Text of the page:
Deeanne Gist — Book Review

The book reviews are back! I’ve read several great books lately, so look for more book reviews in the future, but today I’ll be reviewing the author Deeanne Gist, and her three books: A Bride Most Begrudging, Measure of a Lady, and Courting Trouble. All three books are published by Bethany Publishing, and Gist currently has a new book, the sequel to Courting Trouble, in the works. All of Gist’s novels are romances, and all are “historical,” though she admittedly takes liberties with settings, customs, language, and social conventions.

I was introduced to Gist’s work several months ago, when my church’s book club read A Bride Most Begrudging. This novel is set in Colonial America, and our heroine has accidentally found herself traveling from her position of power in Britain to be forced into marriage with an American farmer. While I enjoyed the strong female protagonist, I wasn’t impressed with the character development – most characters seemed one-sided, and their relationships didn’t seem to have much depth. There were also a few graphic sexual moments I thought were a bit inappropriate for a Christian novel. Likewise, the heroine’s “strong faith” was referred to many times, yet we never really saw her engaging in quite times, reading the Bible, or discussing her faith. In fact, when she finally makes the journey to church, much more time is spent discussing her social f’aux-pas than spirituality.

Despite my less than positive thoughts about A Bride Most Begrudging, I decided to read Measure of a Lady when I saw it in the library. Hey, A Bride Most Begrudging was Gist’s first novel and she can only get better, I thought. And she did! I LOVED Measure of a Lady, set during the early gold-mining years of San Fransisco. The characters here have more depth, and all have more personality than her previous novel. This also appears to have been her most well-researched novel, and its richness is enhanced by the inclusion of several real happenings in the city’s early years. What really works in this novel is the heroine’s inner struggle. Not only does she strive to meet the physical needs of her younger sister and brother in a new town, but she also strives to teach them moral and Godliness. Yet, both siblings fall into practices and professions that are less than reputable. She truly struggles to learn how to show she loves them, but still show she doesn’t approve of her actions. She and her love interest have similar struggles, and both most undergo self-examination and compromise in order to make their relationship work. Of the three of Gist’s current novels, this is the one that shows the heroine turning to God and looking for His guidance. This is a great book for all women to read, as it is one that everyone can relate to. How can we learn to “hate the sin and love the sinner,” is the question this book deals with wonderfully.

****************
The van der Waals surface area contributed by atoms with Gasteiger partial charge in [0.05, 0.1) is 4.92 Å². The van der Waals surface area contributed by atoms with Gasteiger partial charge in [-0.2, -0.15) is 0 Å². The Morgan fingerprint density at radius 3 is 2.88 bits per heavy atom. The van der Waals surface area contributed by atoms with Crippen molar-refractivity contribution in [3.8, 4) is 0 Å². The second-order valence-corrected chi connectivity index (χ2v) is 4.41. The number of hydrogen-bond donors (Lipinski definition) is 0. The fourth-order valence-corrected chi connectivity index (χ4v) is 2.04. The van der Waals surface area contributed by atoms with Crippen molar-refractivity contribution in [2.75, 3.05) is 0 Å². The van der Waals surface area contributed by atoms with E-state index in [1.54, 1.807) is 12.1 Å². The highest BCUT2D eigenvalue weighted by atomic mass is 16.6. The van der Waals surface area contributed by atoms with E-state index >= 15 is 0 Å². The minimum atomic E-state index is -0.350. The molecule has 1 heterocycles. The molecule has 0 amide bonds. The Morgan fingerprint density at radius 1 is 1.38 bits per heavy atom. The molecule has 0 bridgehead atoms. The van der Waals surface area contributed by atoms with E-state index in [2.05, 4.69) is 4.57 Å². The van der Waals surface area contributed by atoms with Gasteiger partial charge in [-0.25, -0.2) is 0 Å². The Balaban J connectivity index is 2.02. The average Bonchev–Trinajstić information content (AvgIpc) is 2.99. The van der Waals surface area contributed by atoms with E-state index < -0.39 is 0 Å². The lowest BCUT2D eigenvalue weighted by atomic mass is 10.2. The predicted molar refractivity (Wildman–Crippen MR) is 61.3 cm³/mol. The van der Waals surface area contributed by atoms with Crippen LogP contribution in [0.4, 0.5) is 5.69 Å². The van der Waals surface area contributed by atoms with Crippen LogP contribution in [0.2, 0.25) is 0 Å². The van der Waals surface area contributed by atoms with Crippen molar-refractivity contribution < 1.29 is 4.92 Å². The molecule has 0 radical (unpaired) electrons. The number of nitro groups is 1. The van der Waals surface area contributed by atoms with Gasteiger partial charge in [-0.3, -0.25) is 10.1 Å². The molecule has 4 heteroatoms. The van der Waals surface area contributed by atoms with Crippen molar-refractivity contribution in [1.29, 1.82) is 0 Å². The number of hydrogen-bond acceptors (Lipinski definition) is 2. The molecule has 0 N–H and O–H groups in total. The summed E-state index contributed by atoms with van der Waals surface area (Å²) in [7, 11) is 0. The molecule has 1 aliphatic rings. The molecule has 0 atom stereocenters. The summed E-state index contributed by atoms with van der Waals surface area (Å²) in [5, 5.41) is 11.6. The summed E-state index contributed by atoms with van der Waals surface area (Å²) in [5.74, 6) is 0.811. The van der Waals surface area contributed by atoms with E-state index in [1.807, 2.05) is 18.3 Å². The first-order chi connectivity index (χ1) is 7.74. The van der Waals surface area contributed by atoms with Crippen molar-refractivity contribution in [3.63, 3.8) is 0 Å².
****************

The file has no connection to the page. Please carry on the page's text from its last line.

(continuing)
Courting Trouble is a book I have great concerns with. It started with great promise — a strong, quirky protagonist making a list of potential husbands has great potential! We see her, and her family, going against social conventions, and we see her struggle with sexual purity. I thought this had real potential to be even better than Measure of a Lady, *if* it had been dealt with in an appropriate manner. Half-way through the novel, we see the heroine canoodling, kissing, and fondling with her love interest in the balcony of a theater during a racy show. When the she heads out to a secret midnight rendezvous with him she wears her oldest, rattiest pair of undergarments to “help keep her chaste” and I thought, “yeah, maybe this can work out.” Let me tell ya’ll — IT DIDN’T, and the “big event” was described a little more graphically than I would have liked for a Christian book. Now don’t get me wrong, the act itself is not what makes me have “issues” with this book, but it is the fact that our heroine has no real repentance for her sin. Sure, she decides to throw away all her beloved hats, but her parents convince her otherwise. She tells her father not to set her up on dates, but she ends up being courted anyway. Later, after being proposed to, we see her in prayer about whether or not she should marry this man, but she ends up deciding that God doesn’t want her to marry anyway. So, she does something that should socially keep her from her dream of marriage, but its no big deal because it turns out God doesn’t want that for her anyway. Sin has consequence, and there doesn’t seem to be any for our heroine. Everyone in the town still accepts her, no one looks down on her, and she has a more fulfilled life than she ever did. I’m not saying God can’t turn our sins into victories, but we must first repent, and there will always be missed blessings as a result of our sin. I would have loved to see some real repentance, some thoughts of blessings she may have missed out on. The book does have a lovely moment when the pastor-to-be courting our heroine finds out she is no longer a virgin. Yet, decides to continue courting her, and even proposed to her because if God forgives sinners, he ought to as well. That is a great message indeed, but I hate the idea of putting a message out that when we make mistakes, everything turns out fine. Yes, God forgives us, but moving on from our sin rarely as easy as Courting Trouble portrays it to be. There are consequences to our actions, and we know Biblically that he does not hesitate to allow those to happen. While this book is a good read, I would not recommend it to young girls or immature teens. I plan to read the sequel, and hope that it shows the heroine in some real moments of reflection, remorse, and repentance for her actions.

I love the angle Gist comes at with Christian fiction — the romance aspect, which can really reach many women, but I would like to see her future novel have a stronger Christian message.


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